Super 15: Four probing questions

The Chiefs run out on the field for the Super Rugby Final match between the Chiefs and the Brumbies at Waikato Stadium. Photo / Getty Images.
The Chiefs run out on the field for the Super Rugby Final match between the Chiefs and the Brumbies at Waikato Stadium. Photo / Getty Images.

Patrick McKendry of APNZ, Wynne Gray of the NZ Herald and Gregor Paul from the Herald on Sunday answer four probing questions from last night's Super Rugby final.

1. The Brumbies were better for the first 60 minutes... How much of this result can be attributed to the 'travel factor'?

WG: Perhaps some. Both teams are superbly conditioned and it was more a case of the Brumbies smothering the Chiefs for an hour before the hosts found their mojo.

PM: They were better than the Chiefs for the first hour because they had confidence in their game plan and had players such as George Smith and Christian Lealiifano playing out of their skins. They were beating the Chiefs to the punch at the breakdown. There's no doubt the travel factor would have played a part in their dropping off, but, more importantly, the Chiefs shed their nerves and actually started playing like a championship team.

GP: Not much. More should be attributed to George Smith being brilliant for a long time until the Chiefs finally worked out that being more direct and committing greater numbers to the breakdown would reduce his influence. There was also no doubt the Chiefs were strangely nervous.

2. Or was it more a case of an exceptional bench effort?

WG: That helped. The Chiefs seemed more anxious than usual, they needed to take a deep breath but finals footy can take that away from you.

PM: The fresh legs made a huge difference. Jake White admitted he didn't have confidence in his bench. That says it all really.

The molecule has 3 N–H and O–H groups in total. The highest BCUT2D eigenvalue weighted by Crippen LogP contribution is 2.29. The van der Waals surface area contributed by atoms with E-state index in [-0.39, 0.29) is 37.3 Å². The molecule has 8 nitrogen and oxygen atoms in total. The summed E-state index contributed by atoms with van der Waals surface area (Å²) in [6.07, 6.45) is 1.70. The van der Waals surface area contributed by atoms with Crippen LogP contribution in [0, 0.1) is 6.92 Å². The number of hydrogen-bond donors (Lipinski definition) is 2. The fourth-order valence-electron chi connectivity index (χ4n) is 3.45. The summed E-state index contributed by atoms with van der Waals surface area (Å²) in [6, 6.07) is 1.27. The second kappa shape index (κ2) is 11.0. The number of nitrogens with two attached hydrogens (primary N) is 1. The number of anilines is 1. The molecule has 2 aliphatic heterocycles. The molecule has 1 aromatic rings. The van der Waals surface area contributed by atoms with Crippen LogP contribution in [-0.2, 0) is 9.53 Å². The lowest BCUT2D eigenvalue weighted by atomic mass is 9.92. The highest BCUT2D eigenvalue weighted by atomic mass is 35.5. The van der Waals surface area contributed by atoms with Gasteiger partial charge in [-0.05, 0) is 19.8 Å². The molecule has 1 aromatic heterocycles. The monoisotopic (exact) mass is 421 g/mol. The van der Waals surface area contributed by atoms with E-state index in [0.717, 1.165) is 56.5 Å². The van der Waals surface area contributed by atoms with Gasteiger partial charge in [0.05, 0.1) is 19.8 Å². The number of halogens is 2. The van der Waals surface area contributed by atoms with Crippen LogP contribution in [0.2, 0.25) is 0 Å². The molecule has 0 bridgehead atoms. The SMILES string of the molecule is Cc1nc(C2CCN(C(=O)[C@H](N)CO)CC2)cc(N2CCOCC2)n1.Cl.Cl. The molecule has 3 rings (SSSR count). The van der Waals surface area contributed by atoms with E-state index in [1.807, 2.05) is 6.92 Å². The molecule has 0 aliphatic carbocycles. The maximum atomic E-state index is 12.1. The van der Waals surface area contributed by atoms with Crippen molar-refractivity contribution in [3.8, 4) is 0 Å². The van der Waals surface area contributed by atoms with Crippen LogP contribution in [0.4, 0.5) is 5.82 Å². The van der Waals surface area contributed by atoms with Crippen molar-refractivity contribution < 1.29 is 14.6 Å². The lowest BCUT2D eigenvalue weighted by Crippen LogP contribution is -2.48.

GP: The bench helped. Bundee Aki is a direct runner and it was his break that set up the second try. Sam Cane, although he dropped the ball at a critical juncture, added plenty too. The back row had a better balance with him on as Matt vant Leven looked a little out of his depth. And don't forget, the genuine prospect of losing a final at home may have jolted the Chiefs. It was a final - the Brumbies had 80 minutes in them regardless of air miles.

3. Liam Messam, possibly the most influential player on the pitch. How do the ABs tap into his psyche like Dave Rennie et al can?

WG: He has been 'getting it' more with the All Blacks but test rugby is another step up from even a Super 15 final.

PM: Messam is an emotional guy - tapping into his emotional side is the key. He plays a big leadership role for Rennie's men and thrives because of it.

GP: Messam was good. Most influential? Probably not. That was Ben Tameifuna. He kept them in touch for the fist 45 minutes. Messam took over that role later in the game. It's not that the All Blacks can't tap into his pysch and the Chiefs can - still a big jump from Super Rugby to test matches. Takes a special player to own a test in the same way and let's not forget, it took Jerome Kaino about 30 tests before he was world class.

4. Do we need to acknowledge in the Southern Hemisphere that the overall standard of the Super 15 this year was poor?

WG: Compared to what. The north. You must be kidding. The Super 15 is a better example of all-round rugby than anything they dish up regularly in Europe.

PM: A bit harsh on the Chiefs, that question. They deserved their title. They were the most consistent team in the competition and got the important results. In saying that, the final was probably played last week between the Chiefs and Crusaders.

GP: Maybe not poor - but not consistently great. There weren't many classic games. There weren't many obvious heroes and no one changed the landscape with the way they played. Would the Chiefs beat Heineken Cup champions Toulon? Probably. As would the Crusaders, Bulls, Brumbies and probably the Stormers. Actually the Reds could manage it, too and possibly the Cheetahs.

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